Stars: Anna Paquin, Stephen Moyer, Ryan Kwanten, Alexander Skarsgard, Chris Bauer, Kristin Bauer van Straten, Lauren Bowles, Tara Buck, Anna Camp, Nelsan Ellis, Jim Parrack, Noah Matthews, Bailey Noble, Nathan Parsons,  Carrie Preston, Deborah Ann Woll, Jurnee-Smollett Bell, Will Yun Lee, Ashley Hinshaw
Writer: Brian Buckner, series created by Alan Ball, based on Charlaine Harris’ Sookie Stackhouse novels
Director: Howard Deutsch
Network: HBO, Sundays @ 9 PM
Airdate: August 17, 2013

Anna Paquin stars as Sookie and Alexander Skarsgard stars as Eric in TRUE BLOOD "Love is to Die" | © 2014 John P. Johnson/HBO

Anna Paquin stars as Sookie and Alexander Skarsgard stars as Eric in TRUE BLOOD "Love is to Die" | © 2014 John P. Johnson/HBO

To cut to the chase, in “Love is to Die,” TRUE BLOOD’s penultimate episode, Bill (Stephen Moyer) still has Hep-V and still hasn’t met the true death. If someone could be slapped into the next world, this might happen, because when Bill can’t/won’t explain to Sookie (Anna Paquin) his suicidal decision not to drink from the antidote-bearing Sarah (Anna Camp), Sookie slaps him until Eric (Alexander Skarsgard) pulls her off.

Bill’s decision causes Jessica (Deborah Ann Woll) to ask him to release her. Bill says he’s proud of her. Jessica and Sookie are both miserable.

Sookie and Jessica go to Sam’s (Sam Trammell) home, only to find that Sam has left a note for Sookie. We see flashbacks of Sam and his very pregnant girlfriend Nicole (Jurnee Smollett-Bell) packing up and moving to Chicago. Sam invites Sookie to come visit after the baby is born. He’s left a much shorter note for Sheriff Andy (Chris Bauer), saying he resigns as mayor.

Eric goes to talk to Bill, who explains that he’s doing this for Sookie; all he has to offer her is darkness and she’ll never be free until he’s gone. Eric thinks Bill is wrong to disregard Sookie’s wishes, but still agrees to tell Sookie Bill wants to call on her. Eric flies Sookie home from Bellefleur’s and the episode ends with Bill about to knock on Sookie’s door.

What Sookie and Bill don’t know is that they’re about to get a visit from Mr. Gus (Will Yun Lee) and the yakuza. Eric returns to Fangtasia, finds an upset Ginger (Tara Buck) waiting there and finally offers to have sex with her (he’s now immune to her Hep-V status). Ginger is so excited that she climaxes and faints without Eric really doing much. Eric then goes to the basement, where he finds Pam (Kristin Bauer von Straten) tied up with a stake aimed at her heart. Mr. Gus threatens to kill Pam until Eric fesses up and admits that, yes, Sookie knows about Sarah (as Mr. Gus has figured out).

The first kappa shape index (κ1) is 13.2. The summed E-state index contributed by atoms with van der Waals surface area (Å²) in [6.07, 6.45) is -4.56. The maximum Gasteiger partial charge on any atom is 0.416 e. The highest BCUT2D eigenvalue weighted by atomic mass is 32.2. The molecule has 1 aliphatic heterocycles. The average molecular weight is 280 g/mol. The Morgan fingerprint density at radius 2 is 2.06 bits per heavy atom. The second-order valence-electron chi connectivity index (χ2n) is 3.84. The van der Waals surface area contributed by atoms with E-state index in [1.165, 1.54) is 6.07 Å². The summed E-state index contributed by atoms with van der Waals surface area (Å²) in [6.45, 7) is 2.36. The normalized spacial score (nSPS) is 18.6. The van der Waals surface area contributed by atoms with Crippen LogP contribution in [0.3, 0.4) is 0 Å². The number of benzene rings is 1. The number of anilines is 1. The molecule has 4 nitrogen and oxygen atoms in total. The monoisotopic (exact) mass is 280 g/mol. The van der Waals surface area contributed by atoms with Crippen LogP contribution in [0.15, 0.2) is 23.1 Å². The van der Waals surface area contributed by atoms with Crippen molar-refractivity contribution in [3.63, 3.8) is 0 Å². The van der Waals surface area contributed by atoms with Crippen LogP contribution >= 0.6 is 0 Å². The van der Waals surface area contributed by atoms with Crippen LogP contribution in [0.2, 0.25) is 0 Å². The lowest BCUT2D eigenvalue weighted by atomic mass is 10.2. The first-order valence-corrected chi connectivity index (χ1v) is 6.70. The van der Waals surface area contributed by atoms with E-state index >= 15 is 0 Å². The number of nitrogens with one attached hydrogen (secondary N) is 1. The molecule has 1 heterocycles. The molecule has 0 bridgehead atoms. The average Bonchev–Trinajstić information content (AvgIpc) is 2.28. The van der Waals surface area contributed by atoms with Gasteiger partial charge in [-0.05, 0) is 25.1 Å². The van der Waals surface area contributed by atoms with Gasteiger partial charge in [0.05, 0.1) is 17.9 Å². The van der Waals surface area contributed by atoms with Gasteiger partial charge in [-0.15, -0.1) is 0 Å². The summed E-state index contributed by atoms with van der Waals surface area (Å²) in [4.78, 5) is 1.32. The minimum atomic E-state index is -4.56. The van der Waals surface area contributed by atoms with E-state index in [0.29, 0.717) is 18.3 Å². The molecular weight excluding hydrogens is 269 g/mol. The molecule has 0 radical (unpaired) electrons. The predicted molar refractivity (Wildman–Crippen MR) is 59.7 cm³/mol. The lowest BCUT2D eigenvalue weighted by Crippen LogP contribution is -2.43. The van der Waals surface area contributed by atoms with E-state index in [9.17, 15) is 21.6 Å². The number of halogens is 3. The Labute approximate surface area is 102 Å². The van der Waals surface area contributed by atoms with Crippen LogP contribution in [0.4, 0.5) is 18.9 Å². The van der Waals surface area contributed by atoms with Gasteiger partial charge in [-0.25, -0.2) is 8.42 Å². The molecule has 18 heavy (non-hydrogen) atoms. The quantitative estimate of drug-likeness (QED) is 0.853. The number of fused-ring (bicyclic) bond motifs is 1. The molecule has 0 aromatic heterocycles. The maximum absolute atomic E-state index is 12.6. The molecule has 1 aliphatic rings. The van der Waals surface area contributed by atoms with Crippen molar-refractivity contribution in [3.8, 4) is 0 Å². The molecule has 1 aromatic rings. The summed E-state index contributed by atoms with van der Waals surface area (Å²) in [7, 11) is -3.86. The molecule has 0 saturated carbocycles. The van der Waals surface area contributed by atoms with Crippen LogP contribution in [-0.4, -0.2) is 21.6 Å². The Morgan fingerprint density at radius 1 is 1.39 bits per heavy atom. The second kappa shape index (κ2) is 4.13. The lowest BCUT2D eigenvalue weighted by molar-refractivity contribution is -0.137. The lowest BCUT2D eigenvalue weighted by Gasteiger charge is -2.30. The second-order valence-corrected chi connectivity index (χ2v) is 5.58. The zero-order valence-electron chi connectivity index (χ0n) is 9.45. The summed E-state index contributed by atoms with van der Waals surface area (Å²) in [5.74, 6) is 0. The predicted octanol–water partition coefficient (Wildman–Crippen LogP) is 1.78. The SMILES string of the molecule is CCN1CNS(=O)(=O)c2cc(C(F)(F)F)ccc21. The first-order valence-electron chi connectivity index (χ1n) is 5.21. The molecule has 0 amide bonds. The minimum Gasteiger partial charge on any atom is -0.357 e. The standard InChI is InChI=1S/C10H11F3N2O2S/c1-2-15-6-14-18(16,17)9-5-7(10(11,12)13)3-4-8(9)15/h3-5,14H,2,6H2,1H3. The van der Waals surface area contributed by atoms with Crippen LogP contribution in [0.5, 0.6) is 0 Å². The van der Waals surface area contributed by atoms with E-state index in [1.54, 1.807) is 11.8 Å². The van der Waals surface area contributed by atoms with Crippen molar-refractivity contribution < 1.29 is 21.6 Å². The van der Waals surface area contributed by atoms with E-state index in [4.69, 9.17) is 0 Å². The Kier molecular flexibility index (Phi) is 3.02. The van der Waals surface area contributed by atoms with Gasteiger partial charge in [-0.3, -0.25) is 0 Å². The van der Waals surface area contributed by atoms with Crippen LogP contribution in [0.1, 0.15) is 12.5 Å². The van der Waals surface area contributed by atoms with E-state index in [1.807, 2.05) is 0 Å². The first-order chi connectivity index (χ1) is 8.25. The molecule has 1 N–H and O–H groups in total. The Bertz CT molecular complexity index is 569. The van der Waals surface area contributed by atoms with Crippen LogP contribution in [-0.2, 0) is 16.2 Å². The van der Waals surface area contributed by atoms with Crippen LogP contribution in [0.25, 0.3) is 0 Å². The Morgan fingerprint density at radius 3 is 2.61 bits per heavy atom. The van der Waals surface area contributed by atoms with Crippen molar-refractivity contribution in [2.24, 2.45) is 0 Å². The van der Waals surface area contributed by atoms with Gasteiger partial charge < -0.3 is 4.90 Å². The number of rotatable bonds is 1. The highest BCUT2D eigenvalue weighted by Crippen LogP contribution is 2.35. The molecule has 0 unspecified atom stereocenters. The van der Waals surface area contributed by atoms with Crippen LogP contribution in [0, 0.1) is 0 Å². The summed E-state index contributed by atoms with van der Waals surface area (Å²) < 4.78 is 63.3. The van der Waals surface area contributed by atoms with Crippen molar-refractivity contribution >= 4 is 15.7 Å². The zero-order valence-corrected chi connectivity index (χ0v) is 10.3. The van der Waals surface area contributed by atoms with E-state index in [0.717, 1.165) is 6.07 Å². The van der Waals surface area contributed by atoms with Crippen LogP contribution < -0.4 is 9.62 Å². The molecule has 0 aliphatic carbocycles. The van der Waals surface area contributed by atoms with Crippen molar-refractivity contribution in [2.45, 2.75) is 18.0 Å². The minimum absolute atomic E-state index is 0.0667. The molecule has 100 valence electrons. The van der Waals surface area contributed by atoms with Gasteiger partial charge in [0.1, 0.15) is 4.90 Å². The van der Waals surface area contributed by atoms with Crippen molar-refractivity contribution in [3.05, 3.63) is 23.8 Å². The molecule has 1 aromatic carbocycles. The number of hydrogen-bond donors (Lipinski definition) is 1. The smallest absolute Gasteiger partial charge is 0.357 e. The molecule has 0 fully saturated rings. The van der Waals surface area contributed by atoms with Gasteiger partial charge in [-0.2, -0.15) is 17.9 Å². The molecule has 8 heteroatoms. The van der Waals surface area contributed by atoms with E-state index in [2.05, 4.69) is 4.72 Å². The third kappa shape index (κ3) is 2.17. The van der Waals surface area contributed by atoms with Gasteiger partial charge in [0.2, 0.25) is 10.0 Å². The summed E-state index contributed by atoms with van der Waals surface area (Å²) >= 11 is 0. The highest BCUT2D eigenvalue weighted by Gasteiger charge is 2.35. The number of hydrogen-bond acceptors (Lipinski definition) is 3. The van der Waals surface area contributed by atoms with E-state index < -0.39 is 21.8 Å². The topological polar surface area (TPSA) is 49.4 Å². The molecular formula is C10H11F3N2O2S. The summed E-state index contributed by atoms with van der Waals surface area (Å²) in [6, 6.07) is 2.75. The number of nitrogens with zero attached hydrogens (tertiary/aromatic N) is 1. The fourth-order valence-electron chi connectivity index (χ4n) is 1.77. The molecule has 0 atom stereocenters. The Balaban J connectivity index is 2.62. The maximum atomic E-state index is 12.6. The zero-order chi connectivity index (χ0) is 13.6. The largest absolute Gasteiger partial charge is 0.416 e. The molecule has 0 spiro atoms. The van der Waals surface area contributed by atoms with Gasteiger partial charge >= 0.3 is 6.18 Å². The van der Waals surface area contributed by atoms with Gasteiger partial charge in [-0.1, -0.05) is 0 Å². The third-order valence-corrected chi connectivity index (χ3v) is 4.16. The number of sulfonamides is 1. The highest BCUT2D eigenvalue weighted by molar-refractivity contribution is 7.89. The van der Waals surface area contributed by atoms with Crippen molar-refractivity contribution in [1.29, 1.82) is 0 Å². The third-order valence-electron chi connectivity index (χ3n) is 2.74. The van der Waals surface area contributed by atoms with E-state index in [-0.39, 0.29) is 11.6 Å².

In other news, Hoyt (Jim Parrack) finally winds up back with Jess after asking her to explain why he doesn’t remember her. Meanwhile, Hoyt’s erstwhile girlfriend Bridget (Ashley Hinshaw) goes home with Jason (Ryan Kwanten) and they have an intimate chat, where Jason confesses he’d like to have kids and Bridget assures him he’s a good guy.

In some ways, “To Love is to Die” is a truly weird episode in how not weird it is. There is no action (unless we count Hoyt punching out Jason) and no gore beyond some vampire tears. For awhile, it looks like there won’t even be any sex, but TRUE BLOOD won’t go that far. It’s great to have Parrack back as the steadfast Hoyt and the reunion between Hoyt and Jessica is honestly sweet.

This is overall a dialogue-heavy, emotional episode and structurally, it seems like it would have been difficult to shoehorn in a battle scene; it’s not strictly necessary, but it just feels a little odd not to have one. This more than anything tells us that TRUE BLOOD is wrapping up.

We know Jason is a good guy, but if this is the resolution we get for him, it would have been better coming from a more established character. Hinshaw is perfectly agreeable, but Bridget has almost come out of nowhere, and her yelling at Hoyt is not quite as understandable as it seems meant to be. (There are vampires, lady, and everybody’s telling you there’s an explanation for all this weirdness; wait for it before going off the rails.)

It would have been good to see a farewell scene between Sam and Sookie, but his departure had been solidly established; having him drive off into the sunset with Nicole and their unborn daughter seems a reasonable conclusion.

We finally see that, when it comes down to it, Eric will choose Pam every time, which is as it ought to be. Skarsgard and Bauer van Straten play the showdown scene with vast emotion and nary a word between them. It’s also plain fun to see taken-for-granted Ginger at last get her heart’s desire, and Buck has a roaring time with it.

As for Bill and Sookie, there are a lot of ways things could go. She hasn’t killed him so far, but she may be when she hears his insane parochial logic, although a scene of Bill walking through the graveyard and pausing at the resting places of his mortal wife and children suggests that he may just want to revert to the man he used to be, even if it kills him.

So, where’s it all going? The finale is entitled “Thank You.” Let’s see if that’s what we feel like saying when it’s over.

Related:TV Review: TRUE BLOOD – Season 7 – “Almost Home”

Related:TV Review: TRUE BLOOD – Season 7 – “May Be The Last Time”

Related:TV Review: TRUE BLOOD – Season 7 – “Karma”

Related:TV Review: TRUE BLOOD – Season 7 – “Lost Cause”

Related:TV Review: TRUE BLOOD – Season 7 – “Death is not the End”

Related:TV Review: TRUE BLOOD – Season 7 – “Fire in the Hole”

Related:TV Review: TRUE BLOOD – Season 7 – “I Found You”

Related:TV Review: TRUE BLOOD – Season 7 – “Jesus Gonna Come Here” – Season Premiere


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Article:TV Review: TRUE BLOOD – Season 7 – “Love is to Die”

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